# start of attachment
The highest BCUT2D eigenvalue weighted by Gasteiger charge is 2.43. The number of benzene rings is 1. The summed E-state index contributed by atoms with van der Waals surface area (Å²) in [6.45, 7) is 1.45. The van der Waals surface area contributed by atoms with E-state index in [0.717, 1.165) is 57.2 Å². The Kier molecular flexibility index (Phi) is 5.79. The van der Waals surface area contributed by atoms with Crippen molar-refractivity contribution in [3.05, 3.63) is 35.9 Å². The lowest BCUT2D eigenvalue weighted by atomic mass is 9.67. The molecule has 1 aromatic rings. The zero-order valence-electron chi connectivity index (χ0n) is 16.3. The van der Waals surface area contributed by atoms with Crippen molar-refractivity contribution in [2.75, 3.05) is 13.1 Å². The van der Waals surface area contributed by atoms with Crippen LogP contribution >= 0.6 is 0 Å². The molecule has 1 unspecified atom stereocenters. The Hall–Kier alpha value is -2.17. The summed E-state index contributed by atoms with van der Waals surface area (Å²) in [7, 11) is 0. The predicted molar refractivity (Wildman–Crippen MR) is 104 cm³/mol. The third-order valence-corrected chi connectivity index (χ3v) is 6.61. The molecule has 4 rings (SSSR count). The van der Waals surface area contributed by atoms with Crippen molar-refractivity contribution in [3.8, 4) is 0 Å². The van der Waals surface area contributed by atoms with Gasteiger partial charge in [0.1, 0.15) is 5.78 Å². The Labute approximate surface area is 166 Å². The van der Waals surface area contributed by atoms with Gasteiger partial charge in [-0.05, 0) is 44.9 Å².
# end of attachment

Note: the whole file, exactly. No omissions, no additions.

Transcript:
The highest BCUT2D eigenvalue weighted by Gasteiger charge is 2.43. The number of benzene rings is 1. The summed E-state index contributed by atoms with van der Waals surface area (Å²) in [6.45, 7) is 1.45. The van der Waals surface area contributed by atoms with E-state index in [0.717, 1.165) is 57.2 Å². The Kier molecular flexibility index (Phi) is 5.79. The van der Waals surface area contributed by atoms with Crippen molar-refractivity contribution in [3.05, 3.63) is 35.9 Å². The lowest BCUT2D eigenvalue weighted by atomic mass is 9.67. The molecule has 1 aromatic rings. The zero-order valence-electron chi connectivity index (χ0n) is 16.3. The van der Waals surface area contributed by atoms with Crippen molar-refractivity contribution in [2.75, 3.05) is 13.1 Å². The van der Waals surface area contributed by atoms with Crippen LogP contribution >= 0.6 is 0 Å². The molecule has 1 unspecified atom stereocenters. The Hall–Kier alpha value is -2.17. The summed E-state index contributed by atoms with van der Waals surface area (Å²) in [7, 11) is 0. The predicted molar refractivity (Wildman–Crippen MR) is 104 cm³/mol. The third-order valence-corrected chi connectivity index (χ3v) is 6.61. The molecule has 4 rings (SSSR count). The van der Waals surface area contributed by atoms with Crippen molar-refractivity contribution in [3.8, 4) is 0 Å². The van der Waals surface area contributed by atoms with Gasteiger partial charge in [0.1, 0.15) is 5.78 Å². The Labute approximate surface area is 166 Å². The van der Waals surface area contributed by atoms with Gasteiger partial charge in [-0.05, 0) is 44.9 Å².